Everything else the same, I'd expect two monoatomic ions to form an ionic structure in the CsCl structure because with more atoms bonded to each atom, it would seem to be more stable. And yet I believe the alkali halides tend to form in the NaCl structure more often -- and even CsCl will reform into the NaCl structure if heated high enough.

In the simplest ionic compounds (monoatomic), what are the main reasons why some form in one structure vs the other?


1 Answer 1


The structure in these cases is determined by the relative sizes of the ions. Caesium and chloride have very similar ionic radii (174 and 181 pm, respectively), whereas sodium and chloride are very different (102 and 181 pm).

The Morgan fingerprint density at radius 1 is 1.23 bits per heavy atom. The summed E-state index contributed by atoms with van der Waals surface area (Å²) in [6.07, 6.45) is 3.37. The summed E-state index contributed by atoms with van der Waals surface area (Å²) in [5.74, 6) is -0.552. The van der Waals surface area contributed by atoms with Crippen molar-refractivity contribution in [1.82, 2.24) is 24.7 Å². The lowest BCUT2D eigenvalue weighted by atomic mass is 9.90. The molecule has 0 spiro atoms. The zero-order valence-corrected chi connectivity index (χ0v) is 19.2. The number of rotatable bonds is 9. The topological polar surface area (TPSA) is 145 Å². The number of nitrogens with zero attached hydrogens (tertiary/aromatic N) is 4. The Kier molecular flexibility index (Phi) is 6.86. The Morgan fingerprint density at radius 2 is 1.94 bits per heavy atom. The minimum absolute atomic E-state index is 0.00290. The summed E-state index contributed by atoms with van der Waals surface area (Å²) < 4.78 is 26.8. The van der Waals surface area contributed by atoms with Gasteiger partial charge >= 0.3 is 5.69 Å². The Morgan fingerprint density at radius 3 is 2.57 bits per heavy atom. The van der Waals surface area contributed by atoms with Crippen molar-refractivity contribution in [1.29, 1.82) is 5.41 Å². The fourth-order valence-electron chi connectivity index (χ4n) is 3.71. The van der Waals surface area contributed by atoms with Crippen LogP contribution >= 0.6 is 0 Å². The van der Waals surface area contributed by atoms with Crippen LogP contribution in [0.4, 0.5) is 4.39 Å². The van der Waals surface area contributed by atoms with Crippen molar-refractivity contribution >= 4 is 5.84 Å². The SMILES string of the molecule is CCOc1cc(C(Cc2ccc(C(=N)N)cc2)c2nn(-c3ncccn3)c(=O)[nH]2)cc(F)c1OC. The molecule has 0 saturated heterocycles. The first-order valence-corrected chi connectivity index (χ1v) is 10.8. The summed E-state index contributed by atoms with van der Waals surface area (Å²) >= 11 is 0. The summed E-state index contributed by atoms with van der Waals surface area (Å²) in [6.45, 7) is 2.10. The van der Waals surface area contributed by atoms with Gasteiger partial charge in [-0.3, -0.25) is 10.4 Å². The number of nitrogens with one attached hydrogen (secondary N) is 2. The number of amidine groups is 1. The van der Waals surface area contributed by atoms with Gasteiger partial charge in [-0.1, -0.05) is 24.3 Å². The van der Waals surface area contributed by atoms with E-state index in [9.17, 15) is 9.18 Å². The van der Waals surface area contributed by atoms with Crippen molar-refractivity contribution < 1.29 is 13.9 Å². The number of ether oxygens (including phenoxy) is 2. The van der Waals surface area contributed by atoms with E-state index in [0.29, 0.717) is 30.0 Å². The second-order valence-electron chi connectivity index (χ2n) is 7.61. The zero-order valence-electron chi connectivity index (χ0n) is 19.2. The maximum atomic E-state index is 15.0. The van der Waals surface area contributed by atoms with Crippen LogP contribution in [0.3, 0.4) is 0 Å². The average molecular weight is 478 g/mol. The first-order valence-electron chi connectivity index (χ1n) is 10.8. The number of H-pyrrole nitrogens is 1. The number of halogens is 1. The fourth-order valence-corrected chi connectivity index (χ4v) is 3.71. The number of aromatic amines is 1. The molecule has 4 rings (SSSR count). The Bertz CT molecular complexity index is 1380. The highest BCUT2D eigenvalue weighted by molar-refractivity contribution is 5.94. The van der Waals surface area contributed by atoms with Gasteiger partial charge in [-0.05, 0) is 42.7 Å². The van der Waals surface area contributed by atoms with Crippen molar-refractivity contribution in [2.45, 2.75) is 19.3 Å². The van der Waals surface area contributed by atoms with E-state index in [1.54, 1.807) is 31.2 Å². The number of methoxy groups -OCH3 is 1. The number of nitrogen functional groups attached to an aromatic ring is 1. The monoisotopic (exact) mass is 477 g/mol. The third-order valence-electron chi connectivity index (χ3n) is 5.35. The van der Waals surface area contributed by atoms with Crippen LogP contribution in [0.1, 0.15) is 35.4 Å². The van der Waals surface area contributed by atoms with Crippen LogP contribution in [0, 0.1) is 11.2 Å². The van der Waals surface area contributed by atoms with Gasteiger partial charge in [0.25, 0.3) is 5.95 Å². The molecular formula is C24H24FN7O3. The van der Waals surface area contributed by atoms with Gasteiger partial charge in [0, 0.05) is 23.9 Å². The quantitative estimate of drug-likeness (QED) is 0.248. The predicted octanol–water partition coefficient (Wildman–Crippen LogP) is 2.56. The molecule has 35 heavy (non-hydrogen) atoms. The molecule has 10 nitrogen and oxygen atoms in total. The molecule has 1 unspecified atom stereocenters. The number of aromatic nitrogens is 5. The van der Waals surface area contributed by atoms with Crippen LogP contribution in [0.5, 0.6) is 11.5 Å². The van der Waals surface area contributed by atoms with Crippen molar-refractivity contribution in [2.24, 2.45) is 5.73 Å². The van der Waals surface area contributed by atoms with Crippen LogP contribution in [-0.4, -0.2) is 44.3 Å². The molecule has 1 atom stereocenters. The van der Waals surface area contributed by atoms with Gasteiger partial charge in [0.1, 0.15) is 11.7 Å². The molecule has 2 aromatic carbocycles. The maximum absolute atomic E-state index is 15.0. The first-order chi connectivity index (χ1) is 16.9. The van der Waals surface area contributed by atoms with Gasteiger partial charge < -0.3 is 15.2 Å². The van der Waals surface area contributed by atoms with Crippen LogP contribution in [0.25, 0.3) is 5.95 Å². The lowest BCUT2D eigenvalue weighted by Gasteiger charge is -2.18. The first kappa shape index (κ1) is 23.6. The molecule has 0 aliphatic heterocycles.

• $\begingroup$ So the reason is that there isn't enough room in compounds with 2 very differently sized ions to pack them in tightly with the CsCl structure? And so because bond strength is inversely proportional to distance, it is more favorable to pack into a structure with less bonds per atom? $\endgroup$ Sep 20, 2014 at 1:34
  • $\begingroup$ @user1833709 That's right. $\endgroup$
    – lemon
    Sep 20, 2014 at 14:49

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